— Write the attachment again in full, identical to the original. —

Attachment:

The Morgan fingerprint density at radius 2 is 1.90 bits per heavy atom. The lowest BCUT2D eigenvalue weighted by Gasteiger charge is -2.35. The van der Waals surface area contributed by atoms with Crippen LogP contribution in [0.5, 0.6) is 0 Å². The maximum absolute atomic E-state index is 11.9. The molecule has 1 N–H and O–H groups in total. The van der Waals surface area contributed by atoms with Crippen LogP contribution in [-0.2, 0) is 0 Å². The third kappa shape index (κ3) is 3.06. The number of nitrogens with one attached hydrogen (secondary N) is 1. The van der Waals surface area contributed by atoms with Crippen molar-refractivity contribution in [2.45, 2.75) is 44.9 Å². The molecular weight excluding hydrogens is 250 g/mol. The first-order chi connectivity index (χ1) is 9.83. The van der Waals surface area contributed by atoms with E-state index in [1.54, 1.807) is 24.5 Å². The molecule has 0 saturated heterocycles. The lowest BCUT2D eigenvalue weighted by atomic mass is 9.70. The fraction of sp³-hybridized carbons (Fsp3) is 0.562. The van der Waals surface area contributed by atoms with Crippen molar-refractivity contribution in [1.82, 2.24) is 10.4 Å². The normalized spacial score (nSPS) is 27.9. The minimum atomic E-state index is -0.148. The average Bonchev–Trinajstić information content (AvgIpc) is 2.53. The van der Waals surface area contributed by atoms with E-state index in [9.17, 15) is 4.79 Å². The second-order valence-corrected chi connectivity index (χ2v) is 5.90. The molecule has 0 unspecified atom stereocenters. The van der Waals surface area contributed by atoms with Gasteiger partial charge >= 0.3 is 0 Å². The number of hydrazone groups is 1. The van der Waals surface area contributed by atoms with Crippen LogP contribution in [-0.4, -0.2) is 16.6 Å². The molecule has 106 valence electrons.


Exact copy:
The Morgan fingerprint density at radius 2 is 1.90 bits per heavy atom. The lowest BCUT2D eigenvalue weighted by Gasteiger charge is -2.35. The van der Waals surface area contributed by atoms with Crippen LogP contribution in [0.5, 0.6) is 0 Å². The maximum absolute atomic E-state index is 11.9. The molecule has 1 N–H and O–H groups in total. The van der Waals surface area contributed by atoms with Crippen LogP contribution in [-0.2, 0) is 0 Å². The third kappa shape index (κ3) is 3.06. The number of nitrogens with one attached hydrogen (secondary N) is 1. The van der Waals surface area contributed by atoms with Crippen molar-refractivity contribution in [2.45, 2.75) is 44.9 Å². The molecular weight excluding hydrogens is 250 g/mol. The first-order chi connectivity index (χ1) is 9.83. The van der Waals surface area contributed by atoms with E-state index in [1.54, 1.807) is 24.5 Å². The molecule has 0 saturated heterocycles. The lowest BCUT2D eigenvalue weighted by atomic mass is 9.70. The fraction of sp³-hybridized carbons (Fsp3) is 0.562. The van der Waals surface area contributed by atoms with Crippen molar-refractivity contribution in [1.82, 2.24) is 10.4 Å². The normalized spacial score (nSPS) is 27.9. The minimum atomic E-state index is -0.148. The average Bonchev–Trinajstić information content (AvgIpc) is 2.53. The van der Waals surface area contributed by atoms with E-state index in [9.17, 15) is 4.79 Å². The second-order valence-corrected chi connectivity index (χ2v) is 5.90. The molecule has 0 unspecified atom stereocenters. The van der Waals surface area contributed by atoms with Gasteiger partial charge >= 0.3 is 0 Å². The number of hydrazone groups is 1. The van der Waals surface area contributed by atoms with Crippen LogP contribution in [-0.4, -0.2) is 16.6 Å². The molecule has 106 valence electrons.